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Four side hustlers share their best $20 investments

While $20 may not seem a lot, it made a big difference for these hustlers.
Cover image source: Representative Image. Pexels | Photo by Karolina Kaboompics
Cover image source: Representative Image. Pexels | Photo by Karolina Kaboompics

With rising costs and high inflation, the value of $20 doesn’t seem a lot. However, if spent on the right things at the right time, it can go a long way. This is what many side hustlers shared when asked about the best $20 they have ever spent on their ventures. The stories showed how even a small investment can help businesses boost their revenue streams.  Here are the best of the stories shared by side hustlers.

Representative Image | Unsplash | Photo by Garrhet Sampson
Representative Image | Unsplash | Photo by Garrhet Sampson

Photo illustration of the logo of social media apps | Getty Images | Photo by Matt Cardy
Representative Image | Getty Images | Photo by Matt Cardy

Julie Lacouture, a consultant for nonprofit organizations, also works as a potter. In her 10 years of experience, Lacouture has made several financial moves. She told GOBankingRates that the best $20 she ever spent was on a software subscription to The subscription helped her schedule her social media posts and an entire week’s content in just an hour.  

“I set it and forgot it,” she said in the report. She added that the $20 investment allowed to her go on with her original job through the week, and at the same time, it helped her grow a significant social media presence that brought her more opportunities.

Representative Image | Unsplash | Photo by Kelly Sikkema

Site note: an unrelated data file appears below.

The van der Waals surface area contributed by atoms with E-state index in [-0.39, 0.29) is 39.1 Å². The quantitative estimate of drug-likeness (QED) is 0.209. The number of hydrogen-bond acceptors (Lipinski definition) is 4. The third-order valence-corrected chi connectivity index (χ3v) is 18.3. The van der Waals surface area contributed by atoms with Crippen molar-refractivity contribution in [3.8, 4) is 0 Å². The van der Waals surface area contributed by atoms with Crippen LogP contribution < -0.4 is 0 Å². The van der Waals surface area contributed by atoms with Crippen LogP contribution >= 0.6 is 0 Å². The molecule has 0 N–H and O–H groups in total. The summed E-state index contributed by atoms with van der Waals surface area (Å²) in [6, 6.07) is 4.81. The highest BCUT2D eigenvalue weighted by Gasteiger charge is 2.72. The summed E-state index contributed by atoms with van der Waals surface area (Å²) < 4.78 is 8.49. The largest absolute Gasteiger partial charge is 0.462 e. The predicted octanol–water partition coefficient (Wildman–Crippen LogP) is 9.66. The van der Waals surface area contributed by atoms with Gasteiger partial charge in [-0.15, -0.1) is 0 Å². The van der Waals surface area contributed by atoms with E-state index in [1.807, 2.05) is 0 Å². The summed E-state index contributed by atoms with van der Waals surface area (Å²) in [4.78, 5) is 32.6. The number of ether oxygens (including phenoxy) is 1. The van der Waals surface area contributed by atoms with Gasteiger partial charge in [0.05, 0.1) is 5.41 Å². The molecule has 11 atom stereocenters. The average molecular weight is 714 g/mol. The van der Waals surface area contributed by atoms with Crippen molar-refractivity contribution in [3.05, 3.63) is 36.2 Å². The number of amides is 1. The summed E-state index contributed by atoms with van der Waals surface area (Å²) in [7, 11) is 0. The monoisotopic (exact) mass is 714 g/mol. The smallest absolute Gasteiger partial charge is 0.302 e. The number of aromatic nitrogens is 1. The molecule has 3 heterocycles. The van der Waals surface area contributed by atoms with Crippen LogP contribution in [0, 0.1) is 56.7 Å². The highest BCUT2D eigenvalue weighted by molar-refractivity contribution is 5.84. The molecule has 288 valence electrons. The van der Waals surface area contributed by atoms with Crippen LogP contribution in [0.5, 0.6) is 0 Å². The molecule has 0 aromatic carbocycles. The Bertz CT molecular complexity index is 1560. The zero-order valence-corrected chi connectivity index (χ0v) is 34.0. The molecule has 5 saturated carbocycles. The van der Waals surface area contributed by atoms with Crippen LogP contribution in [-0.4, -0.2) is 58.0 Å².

Representative Image | Unsplash | Photo by Kelly Sikkema

A full-time travel agent and content creator for the platform, Dan Bagby once freelanced as a content creator. His best $20 was spent on getting the Canva Pro subscription, which is now worth $15 a month. He said that he used his subscription for all sorts of things like making flyers, YouTube Thumbnails, proposals, and more which allowed him to land more gigs.

A Goodwill retail store front in the Capitol Hill neighborhood of Seattle | Getty Images
Representative Image | Getty Images

Leverage Planning CEO Rhett Stubbendeck used to thrift and resell online to make extra cash. He told the publication that he started his side hustle with $20. He went to a local thrift store and picked up a few items that he thought were cool.

He got some vintage clothes and electronics and listed them on platforms like eBay and Facebook Marketplace. Since he posted decent images, the items sold quickly and Stubbendeck turned his $20 into $50.

Stubbendeck added, “I took that money, bought more stuff, and kept the cycle going,” he told GOBankingRates. He added that eventually, he built a steady source of income from that side hustle.

 Cierra Gaytan-Leach of the Hard Eights prepares to serve during the Major League Pickleball finals match |  Getty Images | Photo by Emilee Chinn
Representative Image | Getty Images | Photo by Emilee Chinn

A Civil/Structural Designer at Allied Engineering and Design, Michael Chien saw an opportunity in the meteoric rise of Pickleball’s popularity. Chien started his side hustle about three years ago, selling pickleball equipment. He recalls that the inspiration for his business came from a $14 pickleball paddle from Amazon.

Chien who bought the paddle to play with it, realized that it didn’t meet his expectations. Thus, it prompted him to design and manufacture his paddles to make the gameplay better. He says the initial $14 paddle helped him understand the needs of players, enthusiasts, and eventually the market of pickleball equipment itself.

Today, Chein makes and sells his custom paddles through his company, 101 Pickelball. Thus, the mere $14 paddle led to the creation of a profitable and well-loved company for Chien.